The government is almost the sole source of services in the rural sector of developing countries. Being closest to the people and central to the participatory development, local government in these countries has been assigned a strong role to play in rural development. This study is basically designed to evaluate the 'district government system' in terms of participation, representation and responsiveness. Using the illustrative experience of Pakistan, this research focuses on the workings of district government in rural NWFP, at a detailed level and seeks to appraise the role and participation of councils in developing and improving the Pakistani villages in three respects. Firstly, the research has attempted to analyze the local government system in Pakistan being reformed by the successive governments in order to assess people participation. Secondly, the study assesses the local councils' participation in formulating and implementing the centrally/provincially financed rural development programmes. Thirdly, it places the survey and case study analysis in context through a detailed assessment of activities and initiatives, which have been developed by councils for participatory development, and investigates the peoples' involvement in development.
Following a case study of district government in Northwestern Pakistan, the study applied a cumulative methodology involving the collection of data from a sample of 400 villagers and 120 councilors, representing 16 villages in 8 union councils of 2 districts of northwestern Pakistan. It also presents case studies of 2 'district councils' and evaluates the outcome and limitations of local government.
A chronological analysis of the history of the local government in Pakistan reveals that democratic decentralized institutions at village level, favoring participation in development could not be established despite frequent reforms by the military rulers. Similarly, the local government participation in development programs of the federal and provincial government is also minimal. Mechanisms to encourage more active involvement and participation of the local governments are severely restricted. However, both villagers and councilors are nevertheless more inclined to favor people involvement in development activities which is encouraging for improved participation in future.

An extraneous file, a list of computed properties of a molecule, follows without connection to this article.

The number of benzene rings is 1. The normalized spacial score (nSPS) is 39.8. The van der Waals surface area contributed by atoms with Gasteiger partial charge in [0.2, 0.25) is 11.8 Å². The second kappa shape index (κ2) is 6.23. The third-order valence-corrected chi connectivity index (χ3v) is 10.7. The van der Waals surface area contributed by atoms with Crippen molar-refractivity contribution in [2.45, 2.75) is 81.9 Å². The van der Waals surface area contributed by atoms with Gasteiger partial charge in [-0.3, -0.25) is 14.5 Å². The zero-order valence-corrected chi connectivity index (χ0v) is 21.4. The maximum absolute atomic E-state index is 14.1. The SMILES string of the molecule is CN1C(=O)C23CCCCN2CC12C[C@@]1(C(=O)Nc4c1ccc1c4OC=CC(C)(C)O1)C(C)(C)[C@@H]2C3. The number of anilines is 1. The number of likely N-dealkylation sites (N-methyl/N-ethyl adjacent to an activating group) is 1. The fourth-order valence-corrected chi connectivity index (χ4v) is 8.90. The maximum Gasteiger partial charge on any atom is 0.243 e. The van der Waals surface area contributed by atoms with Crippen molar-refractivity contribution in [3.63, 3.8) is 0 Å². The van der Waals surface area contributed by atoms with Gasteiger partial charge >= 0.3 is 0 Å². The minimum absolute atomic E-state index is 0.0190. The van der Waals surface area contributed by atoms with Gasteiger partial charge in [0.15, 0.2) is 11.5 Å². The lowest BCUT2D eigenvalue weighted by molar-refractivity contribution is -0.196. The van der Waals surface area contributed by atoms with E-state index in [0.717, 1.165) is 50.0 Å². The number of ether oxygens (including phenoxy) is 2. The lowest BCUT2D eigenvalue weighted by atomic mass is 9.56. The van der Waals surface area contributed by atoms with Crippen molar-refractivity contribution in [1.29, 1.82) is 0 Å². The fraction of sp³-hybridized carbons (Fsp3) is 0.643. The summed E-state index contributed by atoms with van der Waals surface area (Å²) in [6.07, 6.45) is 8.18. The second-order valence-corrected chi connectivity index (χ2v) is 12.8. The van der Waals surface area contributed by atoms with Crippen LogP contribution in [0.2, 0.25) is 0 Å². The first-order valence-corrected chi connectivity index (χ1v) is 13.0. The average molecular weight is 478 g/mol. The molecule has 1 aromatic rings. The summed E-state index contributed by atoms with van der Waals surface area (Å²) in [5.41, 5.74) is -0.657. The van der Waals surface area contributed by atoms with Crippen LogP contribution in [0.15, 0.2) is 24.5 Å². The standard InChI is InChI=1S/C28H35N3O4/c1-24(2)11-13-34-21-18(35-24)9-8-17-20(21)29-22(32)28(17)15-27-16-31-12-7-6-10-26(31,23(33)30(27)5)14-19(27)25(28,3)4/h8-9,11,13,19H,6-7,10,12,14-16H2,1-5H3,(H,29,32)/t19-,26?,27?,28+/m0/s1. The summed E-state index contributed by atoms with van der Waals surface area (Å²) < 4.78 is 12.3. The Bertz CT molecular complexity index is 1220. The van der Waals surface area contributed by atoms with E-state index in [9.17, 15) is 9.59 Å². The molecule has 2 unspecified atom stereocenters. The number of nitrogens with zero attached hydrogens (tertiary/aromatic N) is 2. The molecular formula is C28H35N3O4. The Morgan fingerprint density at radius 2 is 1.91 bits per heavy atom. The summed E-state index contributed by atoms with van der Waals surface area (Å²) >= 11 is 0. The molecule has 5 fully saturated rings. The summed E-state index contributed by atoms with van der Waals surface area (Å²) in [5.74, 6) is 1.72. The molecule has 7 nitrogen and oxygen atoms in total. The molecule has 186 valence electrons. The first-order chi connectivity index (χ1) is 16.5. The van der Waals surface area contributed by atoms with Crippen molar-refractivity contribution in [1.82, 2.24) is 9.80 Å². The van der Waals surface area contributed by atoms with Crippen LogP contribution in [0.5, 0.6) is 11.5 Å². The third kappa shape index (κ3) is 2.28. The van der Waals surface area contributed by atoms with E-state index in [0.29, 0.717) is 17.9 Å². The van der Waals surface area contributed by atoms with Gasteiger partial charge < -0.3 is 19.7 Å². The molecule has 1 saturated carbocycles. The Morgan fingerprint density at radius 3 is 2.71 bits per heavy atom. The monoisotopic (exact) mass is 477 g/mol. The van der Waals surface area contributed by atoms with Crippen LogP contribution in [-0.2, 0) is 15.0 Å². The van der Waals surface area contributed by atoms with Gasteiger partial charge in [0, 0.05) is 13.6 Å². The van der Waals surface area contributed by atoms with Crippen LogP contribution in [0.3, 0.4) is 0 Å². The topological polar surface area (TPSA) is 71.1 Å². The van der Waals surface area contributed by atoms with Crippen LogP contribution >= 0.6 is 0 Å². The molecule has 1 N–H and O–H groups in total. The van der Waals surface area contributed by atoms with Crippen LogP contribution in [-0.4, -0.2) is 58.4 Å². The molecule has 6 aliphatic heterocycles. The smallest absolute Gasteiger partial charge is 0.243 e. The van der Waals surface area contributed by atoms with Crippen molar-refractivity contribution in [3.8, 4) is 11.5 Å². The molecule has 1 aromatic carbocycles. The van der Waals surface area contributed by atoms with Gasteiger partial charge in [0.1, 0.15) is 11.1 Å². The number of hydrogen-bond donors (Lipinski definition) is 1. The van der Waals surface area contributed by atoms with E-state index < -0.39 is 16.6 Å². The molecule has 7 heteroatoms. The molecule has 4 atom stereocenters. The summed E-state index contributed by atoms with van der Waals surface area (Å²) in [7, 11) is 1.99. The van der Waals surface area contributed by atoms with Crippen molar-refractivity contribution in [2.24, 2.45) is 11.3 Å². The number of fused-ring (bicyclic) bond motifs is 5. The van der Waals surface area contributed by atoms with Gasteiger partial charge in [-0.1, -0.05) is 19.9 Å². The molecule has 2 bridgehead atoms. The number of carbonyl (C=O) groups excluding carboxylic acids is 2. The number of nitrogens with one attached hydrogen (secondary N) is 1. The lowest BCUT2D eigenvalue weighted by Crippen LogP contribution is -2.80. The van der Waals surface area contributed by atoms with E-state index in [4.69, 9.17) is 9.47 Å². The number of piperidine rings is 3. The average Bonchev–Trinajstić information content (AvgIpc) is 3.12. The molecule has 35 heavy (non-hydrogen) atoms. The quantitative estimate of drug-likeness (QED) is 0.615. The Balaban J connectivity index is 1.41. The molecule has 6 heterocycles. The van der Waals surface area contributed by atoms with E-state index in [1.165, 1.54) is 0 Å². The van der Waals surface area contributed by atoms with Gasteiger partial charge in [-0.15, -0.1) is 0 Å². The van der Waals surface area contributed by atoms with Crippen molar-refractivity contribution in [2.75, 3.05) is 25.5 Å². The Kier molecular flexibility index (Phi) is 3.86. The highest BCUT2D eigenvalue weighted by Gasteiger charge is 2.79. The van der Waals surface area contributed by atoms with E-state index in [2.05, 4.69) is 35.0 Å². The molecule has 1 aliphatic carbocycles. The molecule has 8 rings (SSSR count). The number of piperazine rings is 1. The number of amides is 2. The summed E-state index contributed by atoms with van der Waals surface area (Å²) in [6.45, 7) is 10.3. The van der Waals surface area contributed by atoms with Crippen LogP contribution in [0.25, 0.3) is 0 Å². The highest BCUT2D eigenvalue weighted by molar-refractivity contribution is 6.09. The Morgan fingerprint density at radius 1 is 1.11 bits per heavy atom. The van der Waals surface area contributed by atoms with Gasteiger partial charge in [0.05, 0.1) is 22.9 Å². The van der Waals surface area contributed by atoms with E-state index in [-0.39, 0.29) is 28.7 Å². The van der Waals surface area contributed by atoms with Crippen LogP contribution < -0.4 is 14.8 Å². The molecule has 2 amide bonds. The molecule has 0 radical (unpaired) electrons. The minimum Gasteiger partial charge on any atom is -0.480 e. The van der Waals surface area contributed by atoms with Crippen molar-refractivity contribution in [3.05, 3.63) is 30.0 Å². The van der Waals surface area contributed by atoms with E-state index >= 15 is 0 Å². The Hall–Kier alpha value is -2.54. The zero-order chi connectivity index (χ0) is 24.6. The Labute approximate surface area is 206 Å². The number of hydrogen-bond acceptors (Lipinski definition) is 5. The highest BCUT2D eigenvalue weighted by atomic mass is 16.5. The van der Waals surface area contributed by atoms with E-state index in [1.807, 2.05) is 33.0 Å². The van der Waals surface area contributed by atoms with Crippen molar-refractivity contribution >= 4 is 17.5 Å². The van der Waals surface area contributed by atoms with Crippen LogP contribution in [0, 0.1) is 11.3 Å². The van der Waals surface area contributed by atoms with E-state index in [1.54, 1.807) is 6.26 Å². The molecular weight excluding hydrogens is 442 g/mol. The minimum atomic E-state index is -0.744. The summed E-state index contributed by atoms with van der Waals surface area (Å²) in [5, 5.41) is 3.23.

In evaluating the impact of decentralized government on development and participation, this research concludes that hitherto decentralization in Pakistan has not been altogether effective. Despite this, villagers have a strong confidence in district government as they perceived it a more effective means for participatory development. Due to a variety of internal limitations and externally imposed obstacles, the development initiatives of local government can make only limited progress. Usually, their effectiveness varies directly with the financial and administrative capabilities of local officials and with the degree of political support received from the central and provincial governments. The thesis concludes by underlining the potential barriers - poor financial base, a dependence on provincial/central governments for resources, lack of motivation, democratic deficit, lack of peoples’ participation and political interference - which have abated the development capacity of local government. There is a need to overcome these problems before it can act as a vehicle for rural development.
On responsiveness dimension local institutions are perceived at the highest position followed by MPAs and MNAs, It indicates the relevance of local government system to the local problems. It seems that despite the limited engagement of local government system in development endeavors, its weak institutional standing, lack of continuity, frequent interruptions and excessive dependence on headquarters for financial support and conceptual guidance, the potentials of local councils system have not been totally eroded. Ranking local council 1st on rank order despite its frequent molestation and manipulation by the successive governments is pointer to the potential role, this institution can play in the context of rural development.
On representation dimension, the councillors' socio-economic profiles show that district and tehsil/town councilors (Union Nazims and Union Naib Nazims) constitute a group that are drawn from the higher socio-economic strata of rural society, that live with people in village and that have some experience of councillorship. So it is clear that councils are largely the domains of traditional rural elites (landlords). However, the union councils, on the other hand, are comparatively consists of councilors majority of whom belong to landless and small land holing group, majority are young, energetic but comparatively less educated and less experienced. So taking collectively and generally, the data shows the majority of councilors belong to a group who are either landless or small landholders and are either of low income or medium income groups. It appears that local reforms have dislodged large landowners and social elites from control over the local politics and so the data does not validate the hypothesis of this research that local government units are elite dominant institutions.
What it suggests paradoxically, is that in order for local government to be an effective instrument of change, it must be integrated with other economic and fiscal decentralization and backed up by consistent political will (state commitment) and active society (people participation). The institutional framework must have an endogenous ability to serve greatly heterogeneous village demands. So there are reasons to believe, however, that given the opportunity to continue democratic local institutions over a long period, decentralization may gradually bring about better results.